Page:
So, those of us in the Farm Belt cheat. We fill up our pools with water and blast that water with chemicals to keep it clean. It might disappoint some of you who think us farmers are strong and hardworking and stoic in the face of summer’s adversity. But we all need a coping strategy. Mine, and that of most farm families I know, is to pop open a beverage (I prefer Boulevard Beer from KC) and to take a dip.

HOMEGROWN-bryce-oates-150x150Bryce Oates is a farmer, father, writer, and conservationist in West Missouri. He lives and works on his family’s multigenerational farm, tending cattle, sheep, goats, and organic vegetables. His goals in life are simple: to wake up before the sun, catch a couple of fish, turn the compost pile, dig potatoes, and sit by the fire in the evening, watching the fireflies mimic the stars.

PHOTOS: BRYCE OATES

HOMEGROWN Life: Girls Versus Boys? Not on the Homestead

Friday, June 20th, 2014

 

HOMEGROWN-LIFE-MAGENTAWhen some people hear the word “homesteader,” they jump to conclusions, some right, some wrong. Like me, you may have dispelled a number of assumptions and perhaps piqued some people’s curiosity. Despite preconceptions, this is not an antiquated way of life. Even though I choose to use throwback skills and good, old-fashioned hard work, I find certain aspects of homesteading way ahead of their time. Take raising kids, for example. Homesteading can get a bad wrap for being gendered, or worse, but I’d argue it’s just the opposite.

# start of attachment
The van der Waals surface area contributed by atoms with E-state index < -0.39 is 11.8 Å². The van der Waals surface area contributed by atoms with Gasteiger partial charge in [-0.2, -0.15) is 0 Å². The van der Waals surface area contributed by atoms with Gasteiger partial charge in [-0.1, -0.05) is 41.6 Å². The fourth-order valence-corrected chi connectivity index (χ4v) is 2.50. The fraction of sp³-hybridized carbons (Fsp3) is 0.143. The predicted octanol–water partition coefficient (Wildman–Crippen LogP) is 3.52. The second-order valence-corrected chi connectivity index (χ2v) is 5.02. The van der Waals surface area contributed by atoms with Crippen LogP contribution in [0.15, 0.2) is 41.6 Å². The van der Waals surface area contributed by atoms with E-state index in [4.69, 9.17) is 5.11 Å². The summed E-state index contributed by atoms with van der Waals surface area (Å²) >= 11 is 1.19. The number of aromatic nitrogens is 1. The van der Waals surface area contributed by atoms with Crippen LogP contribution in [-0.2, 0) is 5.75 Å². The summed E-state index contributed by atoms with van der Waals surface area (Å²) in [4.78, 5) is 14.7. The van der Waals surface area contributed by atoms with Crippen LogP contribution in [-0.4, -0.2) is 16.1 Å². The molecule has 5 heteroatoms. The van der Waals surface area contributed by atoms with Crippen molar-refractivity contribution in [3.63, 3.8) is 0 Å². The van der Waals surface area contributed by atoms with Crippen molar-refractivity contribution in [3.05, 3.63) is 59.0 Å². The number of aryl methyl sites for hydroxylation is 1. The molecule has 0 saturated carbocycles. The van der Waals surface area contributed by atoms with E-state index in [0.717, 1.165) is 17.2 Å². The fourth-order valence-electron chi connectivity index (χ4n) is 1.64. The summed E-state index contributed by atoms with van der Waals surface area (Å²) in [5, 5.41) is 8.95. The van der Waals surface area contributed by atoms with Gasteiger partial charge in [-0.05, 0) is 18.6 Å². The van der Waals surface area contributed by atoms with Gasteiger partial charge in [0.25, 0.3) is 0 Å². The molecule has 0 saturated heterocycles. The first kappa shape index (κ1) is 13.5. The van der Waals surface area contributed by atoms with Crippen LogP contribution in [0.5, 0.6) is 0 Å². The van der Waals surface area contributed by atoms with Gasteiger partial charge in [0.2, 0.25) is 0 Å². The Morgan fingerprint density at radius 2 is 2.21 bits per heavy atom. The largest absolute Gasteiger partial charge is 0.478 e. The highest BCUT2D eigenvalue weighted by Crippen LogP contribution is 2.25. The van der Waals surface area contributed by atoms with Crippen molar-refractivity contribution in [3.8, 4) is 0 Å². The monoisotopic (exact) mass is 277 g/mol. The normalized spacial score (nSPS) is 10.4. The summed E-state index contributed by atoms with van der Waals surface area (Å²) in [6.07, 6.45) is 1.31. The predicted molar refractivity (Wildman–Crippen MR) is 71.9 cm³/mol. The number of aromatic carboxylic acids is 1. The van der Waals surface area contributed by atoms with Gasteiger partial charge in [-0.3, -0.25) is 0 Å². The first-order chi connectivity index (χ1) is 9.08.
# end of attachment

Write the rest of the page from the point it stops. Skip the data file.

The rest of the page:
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Here’s what I mean: How many people teach their daughters skills that, in some households and areas, would be considered for boys only—and vice versa? On homesteads, our girls often learn carpentry by building coops and shelters, and our boys learn to can a harvest and mend a hole by sewing it up. This is a normal day for many of us but a revolutionary way to raise children in a world that, even now, holds certain expectations. Our kids generally come up doing more hard work than other kids (at least where we live, though certainly not everywhere), learning unconventional skills, and developing an appreciation for animals—and a practicality towards them as well. I suppose it’s not the norm, but to us, it’s life. And I like it that way.

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When my kids were fairly young, my father and I took them both fishing. This was, to me, a rite of passage. I started fishing with my dad when I was young, as did my sister. It wasn’t a “boy” thing to us. It was simply our life (although my sister was NOT a fan). We’ve fished every year since, and last year I looked down the bank of the Yellowstone River in Montana and smiled. There, right next to me, up to their waists in water, were my daughter, son, and stepson.